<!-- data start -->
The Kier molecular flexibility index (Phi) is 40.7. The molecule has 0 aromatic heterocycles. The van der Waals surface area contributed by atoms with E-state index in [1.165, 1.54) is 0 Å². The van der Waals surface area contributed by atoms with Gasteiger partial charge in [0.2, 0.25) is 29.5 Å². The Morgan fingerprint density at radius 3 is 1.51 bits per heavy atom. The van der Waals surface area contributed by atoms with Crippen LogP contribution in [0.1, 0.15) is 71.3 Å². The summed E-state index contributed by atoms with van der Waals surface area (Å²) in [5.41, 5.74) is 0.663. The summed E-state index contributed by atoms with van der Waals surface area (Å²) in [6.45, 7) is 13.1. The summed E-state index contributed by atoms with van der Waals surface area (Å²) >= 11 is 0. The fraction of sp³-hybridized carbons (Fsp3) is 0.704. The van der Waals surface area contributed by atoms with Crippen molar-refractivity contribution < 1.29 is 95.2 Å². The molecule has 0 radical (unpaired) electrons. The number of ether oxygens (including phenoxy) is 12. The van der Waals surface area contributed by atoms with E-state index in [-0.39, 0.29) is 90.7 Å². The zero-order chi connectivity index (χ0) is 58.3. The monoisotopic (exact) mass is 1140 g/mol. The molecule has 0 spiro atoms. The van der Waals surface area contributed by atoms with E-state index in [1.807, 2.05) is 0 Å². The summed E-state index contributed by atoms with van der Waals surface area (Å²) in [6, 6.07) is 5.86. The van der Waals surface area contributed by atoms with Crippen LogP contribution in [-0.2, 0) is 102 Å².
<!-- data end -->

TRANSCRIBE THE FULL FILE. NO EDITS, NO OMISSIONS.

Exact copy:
The Kier molecular flexibility index (Phi) is 40.7. The molecule has 0 aromatic heterocycles. The van der Waals surface area contributed by atoms with E-state index in [1.165, 1.54) is 0 Å². The van der Waals surface area contributed by atoms with Gasteiger partial charge in [0.2, 0.25) is 29.5 Å². The Morgan fingerprint density at radius 3 is 1.51 bits per heavy atom. The van der Waals surface area contributed by atoms with Crippen LogP contribution in [0.1, 0.15) is 71.3 Å². The summed E-state index contributed by atoms with van der Waals surface area (Å²) in [5.41, 5.74) is 0.663. The summed E-state index contributed by atoms with van der Waals surface area (Å²) in [6.45, 7) is 13.1. The summed E-state index contributed by atoms with van der Waals surface area (Å²) >= 11 is 0. The fraction of sp³-hybridized carbons (Fsp3) is 0.704. The van der Waals surface area contributed by atoms with Crippen molar-refractivity contribution < 1.29 is 95.2 Å². The molecule has 0 radical (unpaired) electrons. The number of ether oxygens (including phenoxy) is 12. The van der Waals surface area contributed by atoms with E-state index in [-0.39, 0.29) is 90.7 Å². The zero-order chi connectivity index (χ0) is 58.3. The monoisotopic (exact) mass is 1140 g/mol. The molecule has 0 spiro atoms. The van der Waals surface area contributed by atoms with E-state index in [1.807, 2.05) is 0 Å². The summed E-state index contributed by atoms with van der Waals surface area (Å²) in [6, 6.07) is 5.86. The van der Waals surface area contributed by atoms with Crippen LogP contribution in [-0.2, 0) is 102 Å².